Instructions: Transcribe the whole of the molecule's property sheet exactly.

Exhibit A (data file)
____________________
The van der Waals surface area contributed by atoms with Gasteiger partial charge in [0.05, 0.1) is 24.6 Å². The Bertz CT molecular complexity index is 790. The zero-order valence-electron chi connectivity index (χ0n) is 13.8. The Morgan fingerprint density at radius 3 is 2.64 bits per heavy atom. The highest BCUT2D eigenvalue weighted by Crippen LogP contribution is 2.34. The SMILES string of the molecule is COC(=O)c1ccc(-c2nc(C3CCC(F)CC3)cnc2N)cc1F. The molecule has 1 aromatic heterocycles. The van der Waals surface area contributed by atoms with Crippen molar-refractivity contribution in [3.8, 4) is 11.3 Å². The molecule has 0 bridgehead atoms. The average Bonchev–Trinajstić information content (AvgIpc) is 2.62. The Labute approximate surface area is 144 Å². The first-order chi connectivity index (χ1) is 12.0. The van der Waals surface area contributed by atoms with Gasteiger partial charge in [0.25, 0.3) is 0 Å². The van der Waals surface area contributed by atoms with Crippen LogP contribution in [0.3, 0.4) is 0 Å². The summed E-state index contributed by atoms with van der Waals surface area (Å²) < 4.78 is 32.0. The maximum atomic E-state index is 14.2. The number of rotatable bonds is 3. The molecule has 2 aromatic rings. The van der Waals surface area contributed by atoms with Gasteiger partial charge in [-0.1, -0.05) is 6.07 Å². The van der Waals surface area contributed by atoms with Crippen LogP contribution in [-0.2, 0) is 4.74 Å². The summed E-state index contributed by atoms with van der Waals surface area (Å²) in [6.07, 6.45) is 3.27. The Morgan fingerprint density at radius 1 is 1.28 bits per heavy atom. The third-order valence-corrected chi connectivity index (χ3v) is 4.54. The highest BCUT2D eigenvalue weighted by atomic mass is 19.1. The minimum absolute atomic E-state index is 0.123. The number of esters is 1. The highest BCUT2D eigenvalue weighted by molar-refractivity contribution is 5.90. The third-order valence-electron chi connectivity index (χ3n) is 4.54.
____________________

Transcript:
The van der Waals surface area contributed by atoms with Gasteiger partial charge in [0.05, 0.1) is 24.6 Å². The Bertz CT molecular complexity index is 790. The zero-order valence-electron chi connectivity index (χ0n) is 13.8. The Morgan fingerprint density at radius 3 is 2.64 bits per heavy atom. The highest BCUT2D eigenvalue weighted by Crippen LogP contribution is 2.34. The SMILES string of the molecule is COC(=O)c1ccc(-c2nc(C3CCC(F)CC3)cnc2N)cc1F. The molecule has 1 aromatic heterocycles. The van der Waals surface area contributed by atoms with Crippen molar-refractivity contribution in [3.8, 4) is 11.3 Å². The molecule has 0 bridgehead atoms. The average Bonchev–Trinajstić information content (AvgIpc) is 2.62. The Labute approximate surface area is 144 Å². The first-order chi connectivity index (χ1) is 12.0. The van der Waals surface area contributed by atoms with Gasteiger partial charge in [0.25, 0.3) is 0 Å². The van der Waals surface area contributed by atoms with Crippen LogP contribution in [0.3, 0.4) is 0 Å². The summed E-state index contributed by atoms with van der Waals surface area (Å²) < 4.78 is 32.0. The maximum atomic E-state index is 14.2. The number of rotatable bonds is 3. The molecule has 2 aromatic rings. The van der Waals surface area contributed by atoms with Gasteiger partial charge in [-0.1, -0.05) is 6.07 Å². The van der Waals surface area contributed by atoms with Crippen LogP contribution in [-0.2, 0) is 4.74 Å². The summed E-state index contributed by atoms with van der Waals surface area (Å²) in [6.07, 6.45) is 3.27. The Morgan fingerprint density at radius 1 is 1.28 bits per heavy atom. The third-order valence-corrected chi connectivity index (χ3v) is 4.54. The highest BCUT2D eigenvalue weighted by atomic mass is 19.1. The minimum absolute atomic E-state index is 0.123. The number of esters is 1. The highest BCUT2D eigenvalue weighted by molar-refractivity contribution is 5.90. The third-order valence-electron chi connectivity index (χ3n) is 4.54.